Though Floyd is 37 and slowing down (he claims to have just two career fights left before retiring, though we’ll see about that), and regardless of what you think of him as a person (the ‘Money’ thing may be a character, but Floyd the man has laid his hands on multiple women outside the ring), his skill is undeniable. He will likely top the sport until he retires.

The Other Beltholders and Top Contenders:

Demetrius Andrade, USA (21-0. 14 KO)

Demetrius Andrade

Demetrius Andrade is a young fighter who has a very bright future in the sport. I’m very high on him as a prospect; as ‘Boo Boo’ is a 26-year-old southpaw boxer-puncher with solid power in his hands and a high level of technical skill. He has been matched pretty soft throughout his career, but holds a nice split decision win in November 2013 over tough veteran Vanes Martirosyan–a fight STW scored 117-110–and a blowout win over fringe contender Brian Rose in June. It’s time for Andrade to step up, and it’s going to be interesting to see what level he manages to get to.

Carlos Molina, Mexico (22-5-2, 6 KO)

Carlos Molina

Molina, who defends the IBF belt against washed up Cornelius Bundrage this Saturday night (which should tell you something about the value of this belt), is an awkward technical fighter who is a good fighter but brutal to watch. This man could not be less interesting in the ring, as his lack of power and slow-it-down-and-muddy-it-up style does not create many fans. He also is notable for being deported from the U.S. due to a past sex crime accusation he never got sorted out despite growing up in Wisconsin, so he can only fight in Mexico. He is not relevant to the average boxing fan and I am only putting him up here because he does own a belt.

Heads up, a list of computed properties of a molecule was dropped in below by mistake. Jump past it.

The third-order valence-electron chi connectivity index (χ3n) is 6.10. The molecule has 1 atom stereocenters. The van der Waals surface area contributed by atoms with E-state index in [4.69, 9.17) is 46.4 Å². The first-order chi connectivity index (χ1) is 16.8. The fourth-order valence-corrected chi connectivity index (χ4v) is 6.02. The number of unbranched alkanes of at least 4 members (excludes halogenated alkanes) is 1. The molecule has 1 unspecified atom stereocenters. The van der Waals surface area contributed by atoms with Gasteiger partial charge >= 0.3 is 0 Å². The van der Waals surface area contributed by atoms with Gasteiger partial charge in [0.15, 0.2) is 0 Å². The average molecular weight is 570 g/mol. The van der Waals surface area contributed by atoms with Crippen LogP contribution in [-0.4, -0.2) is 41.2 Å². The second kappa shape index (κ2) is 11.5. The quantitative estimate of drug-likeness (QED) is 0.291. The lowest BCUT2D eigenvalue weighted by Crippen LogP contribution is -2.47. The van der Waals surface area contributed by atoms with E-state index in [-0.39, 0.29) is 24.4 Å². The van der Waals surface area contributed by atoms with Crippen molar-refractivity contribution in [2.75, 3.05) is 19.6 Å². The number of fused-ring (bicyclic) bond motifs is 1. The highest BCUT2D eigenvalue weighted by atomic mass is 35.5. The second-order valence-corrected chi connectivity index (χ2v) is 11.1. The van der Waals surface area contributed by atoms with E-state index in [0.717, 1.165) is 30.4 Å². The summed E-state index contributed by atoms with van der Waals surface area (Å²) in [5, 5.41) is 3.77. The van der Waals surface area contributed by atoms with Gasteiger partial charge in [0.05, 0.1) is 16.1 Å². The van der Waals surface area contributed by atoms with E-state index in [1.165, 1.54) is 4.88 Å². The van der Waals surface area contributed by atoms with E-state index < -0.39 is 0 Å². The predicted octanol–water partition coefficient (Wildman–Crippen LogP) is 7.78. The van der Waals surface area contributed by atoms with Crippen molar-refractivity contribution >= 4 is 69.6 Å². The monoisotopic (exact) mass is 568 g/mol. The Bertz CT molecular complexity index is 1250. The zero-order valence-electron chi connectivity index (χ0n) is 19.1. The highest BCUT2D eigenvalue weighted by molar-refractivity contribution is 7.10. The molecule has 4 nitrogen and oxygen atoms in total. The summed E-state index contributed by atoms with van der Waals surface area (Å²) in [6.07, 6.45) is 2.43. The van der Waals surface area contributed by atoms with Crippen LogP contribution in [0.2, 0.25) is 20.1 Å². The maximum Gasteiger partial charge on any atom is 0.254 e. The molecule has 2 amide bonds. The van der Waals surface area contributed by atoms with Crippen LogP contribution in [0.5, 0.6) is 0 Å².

Saul ‘Canelo’ Alvarez, Mexico (44-1-1, 31 KO)

Canelo Alvarez

Canelo Alvarez is a big deal, despite not having a title belt at the moment (losing his in a blowout 2013 loss to Mayweather). He is a 24-year old, good-looking, redheaded Mexican boxer puncher who has a giant marketing machine behind him and also happens to be a pretty good boxer on top of it all. He is the sport’s current Next Big Thing and is already considered a Pay Per View star at a young age.